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Choosing Liberty

Wednesday, February 22nd, 2012

At 5:00 pm today, I’ll close my office door and take a few minutes to quietly reflect upon heroism, honor, courage and fealty to truth.

I’ll grieve for those who’ve suffered the sometimes tragic consequences of correctly answering Patrick Henry’s historic question: “Is life so dear or peace so sweet as to be purchased at the price of chains and slavery?”

Sixty-nine years ago today, at 5:00 pm Munich time, three German youths — Sophie Scholl, her brother, Hans, and their friend Christoph Probst — were put to death by the Nazis. They were decapitated, guillotined, within hours of being found guilty in a show trial.

Their crime? Standing up against the most evil crime imaginable.

The charge was treason — treason committed courageously against the Third Reich. Richard Hanser’s 1979 book on the subject is aptly titled, A Noble Treason: The Revolt of the Munich Students Against Hitler. Sadly, it’s now out of print, but thankfully still available.

The Scholls had a history of standing up to the Nazis. Hans was arrested in 1937 for involvement in the German Youth Movement, an unapproved group. In 1942, Hans and Sophie’s father, Robert, the former mayor of Forchtenberg, was imprisoned for several months for telling his secretary, “This Hitler is God’s scourge on mankind.”

So, perhaps it was no surprise that the Scholls helped organize a group known as The White Rose, comprised mainly of students at the University of Munich. These young people saw Hitler and the Nazis as pure, unadulterated evil — as a threat to all that is good and true.

They were convinced that most Germans felt the same way. But they knew folks were too afraid to speak up, to stand up, and to resist the evil in front of them. After all, the price would almost assuredly be death, and life is mighty dear.

The White Rose dissidents found the courage to put the “lovely intangibles” of justice and decency and truth ahead of safety and even life itself. In addition to painting “Down with Hitler” graffiti on buildings in Munich, the group produced six pamphlets from June 1942 until February 1943 urging Germans to rise up against Adolf Hitler and the Nazis. The leaflets were distributed to students at the University, where they caused quite a stir, as well as throughout Germany — some even making their way to occupied countries.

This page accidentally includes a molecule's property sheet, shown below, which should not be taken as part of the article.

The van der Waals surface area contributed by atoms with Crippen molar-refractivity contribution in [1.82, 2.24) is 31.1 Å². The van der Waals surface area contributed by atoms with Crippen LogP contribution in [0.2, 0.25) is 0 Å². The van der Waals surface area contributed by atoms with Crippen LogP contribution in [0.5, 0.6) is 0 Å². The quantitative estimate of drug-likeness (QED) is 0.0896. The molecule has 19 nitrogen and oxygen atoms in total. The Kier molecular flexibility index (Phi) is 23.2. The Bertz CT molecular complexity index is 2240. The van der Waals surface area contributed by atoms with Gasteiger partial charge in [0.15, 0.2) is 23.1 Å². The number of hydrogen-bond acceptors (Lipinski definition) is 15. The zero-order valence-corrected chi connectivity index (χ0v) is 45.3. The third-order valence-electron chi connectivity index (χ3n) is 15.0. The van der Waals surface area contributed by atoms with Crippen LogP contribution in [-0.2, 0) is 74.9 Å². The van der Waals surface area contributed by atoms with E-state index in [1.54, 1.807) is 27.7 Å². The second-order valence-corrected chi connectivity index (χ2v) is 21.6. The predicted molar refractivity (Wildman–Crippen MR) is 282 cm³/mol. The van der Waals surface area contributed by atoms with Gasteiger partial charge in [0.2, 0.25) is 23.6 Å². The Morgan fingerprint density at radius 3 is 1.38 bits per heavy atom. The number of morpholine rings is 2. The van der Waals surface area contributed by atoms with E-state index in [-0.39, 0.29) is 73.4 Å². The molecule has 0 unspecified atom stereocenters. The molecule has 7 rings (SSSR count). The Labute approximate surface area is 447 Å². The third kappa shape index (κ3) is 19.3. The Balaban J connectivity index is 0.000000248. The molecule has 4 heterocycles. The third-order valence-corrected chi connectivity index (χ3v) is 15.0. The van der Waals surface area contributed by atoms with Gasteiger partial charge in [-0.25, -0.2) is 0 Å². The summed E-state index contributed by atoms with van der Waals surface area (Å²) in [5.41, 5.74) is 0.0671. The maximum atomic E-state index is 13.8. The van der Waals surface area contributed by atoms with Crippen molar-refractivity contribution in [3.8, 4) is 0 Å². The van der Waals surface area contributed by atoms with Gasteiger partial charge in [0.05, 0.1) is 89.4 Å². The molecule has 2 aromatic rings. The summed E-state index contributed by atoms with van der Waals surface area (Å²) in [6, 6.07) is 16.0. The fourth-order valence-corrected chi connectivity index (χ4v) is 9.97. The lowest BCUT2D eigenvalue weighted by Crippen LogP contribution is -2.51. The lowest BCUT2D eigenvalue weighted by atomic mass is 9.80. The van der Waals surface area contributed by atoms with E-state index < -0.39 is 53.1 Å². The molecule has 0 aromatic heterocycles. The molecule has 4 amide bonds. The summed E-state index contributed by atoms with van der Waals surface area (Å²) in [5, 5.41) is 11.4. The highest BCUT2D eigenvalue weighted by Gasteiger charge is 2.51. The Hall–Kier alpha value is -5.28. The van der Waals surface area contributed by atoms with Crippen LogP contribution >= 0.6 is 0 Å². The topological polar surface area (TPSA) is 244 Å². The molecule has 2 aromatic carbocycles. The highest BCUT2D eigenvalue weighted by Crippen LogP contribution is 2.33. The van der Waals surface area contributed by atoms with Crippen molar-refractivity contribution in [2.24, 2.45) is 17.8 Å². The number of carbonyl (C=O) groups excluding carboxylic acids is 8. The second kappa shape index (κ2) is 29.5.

The White Rose leaflets and anti-Nazi graffiti unnerved the Gestapo. After all, this brazen public rebuke to their authority might inspire others to rise up in opposition. In a state otherwise tormented into silence, the totalitarians were frustrated in their inability to find and crush this resistance.

Then, on February 18, 1943, Hans and Sophie were caught distributing leaflets at the University, and promptly arrested. Hans was only 24 years old, Sophie just 21. Hans was carrying a note from Christoph, a 22-year old medical student, who was quickly arrested as well.

Afraid of public sympathy for these young people, the Nazi state moved quickly, putting the three on trial just four days later, on February 22. Roland Freisler, chief justice of the People’s Court of the Greater German Reich, came in to preside, and to lambast and scream at the three “traitors.” At one point, the judge asked how the three could turn against the country that reared them. Sophie stoically responded, “Somebody, after all, had to make a start. What we wrote and said is also believed by many others. They just don’t dare to express themselves as we did.”

The judge sentenced all three to death. Hours later, after the Scholls’ parents had visited, but before Christoph Probst’s wife, who was in the hospital having their third child, could see her husband one last time, the three were taken to the guillotine. Hans Scholl’s last words were: “Es lebe die Freiheit!” (Long live freedom!).

The Scholls and Probst were not the last of The White Rose activists to die for speaking truth to tyranny. Co-conspirators Alexander Schmorell and Willi Graf were put to death later in 1943, as was University of Munich Professor Kurt Huber, in whom the students had confided. Others involved in the effort were sent to prison.

Professor Huber, believing, unlike his young friends, that Germany would still win the war, said at his trial, “We do not want to fritter away our short lives in chains, even if they are golden chains of prosperity and power.”

Today, I’ll think about the Munich students’ revolt against Hitler. And thank them. And thank all those, today and throughout history, who have risked, suffered, or died, because they chose liberty.

This is Common Sense. I’m Paul Jacob.